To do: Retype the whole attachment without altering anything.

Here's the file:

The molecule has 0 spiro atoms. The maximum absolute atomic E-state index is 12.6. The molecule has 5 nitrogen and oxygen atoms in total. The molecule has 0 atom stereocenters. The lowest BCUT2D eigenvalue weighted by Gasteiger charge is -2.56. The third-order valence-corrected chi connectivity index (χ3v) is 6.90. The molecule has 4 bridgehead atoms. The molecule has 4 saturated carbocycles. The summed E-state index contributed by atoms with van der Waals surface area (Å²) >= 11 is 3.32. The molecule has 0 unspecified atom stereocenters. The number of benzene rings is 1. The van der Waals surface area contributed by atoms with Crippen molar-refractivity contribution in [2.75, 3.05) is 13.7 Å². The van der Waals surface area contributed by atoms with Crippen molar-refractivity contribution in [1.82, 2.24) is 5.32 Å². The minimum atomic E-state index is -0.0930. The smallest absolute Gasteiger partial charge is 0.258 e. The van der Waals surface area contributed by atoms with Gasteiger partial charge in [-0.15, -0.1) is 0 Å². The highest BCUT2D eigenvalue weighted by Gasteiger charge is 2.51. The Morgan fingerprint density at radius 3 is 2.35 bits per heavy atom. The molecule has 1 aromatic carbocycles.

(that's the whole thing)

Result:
The molecule has 0 spiro atoms. The maximum absolute atomic E-state index is 12.6. The molecule has 5 nitrogen and oxygen atoms in total. The molecule has 0 atom stereocenters. The lowest BCUT2D eigenvalue weighted by Gasteiger charge is -2.56. The third-order valence-corrected chi connectivity index (χ3v) is 6.90. The molecule has 4 bridgehead atoms. The molecule has 4 saturated carbocycles. The summed E-state index contributed by atoms with van der Waals surface area (Å²) >= 11 is 3.32. The molecule has 0 unspecified atom stereocenters. The number of benzene rings is 1. The van der Waals surface area contributed by atoms with Crippen molar-refractivity contribution in [2.75, 3.05) is 13.7 Å². The van der Waals surface area contributed by atoms with Crippen molar-refractivity contribution in [1.82, 2.24) is 5.32 Å². The minimum atomic E-state index is -0.0930. The smallest absolute Gasteiger partial charge is 0.258 e. The van der Waals surface area contributed by atoms with Gasteiger partial charge in [-0.15, -0.1) is 0 Å². The highest BCUT2D eigenvalue weighted by Gasteiger charge is 2.51. The Morgan fingerprint density at radius 3 is 2.35 bits per heavy atom. The molecule has 1 aromatic carbocycles.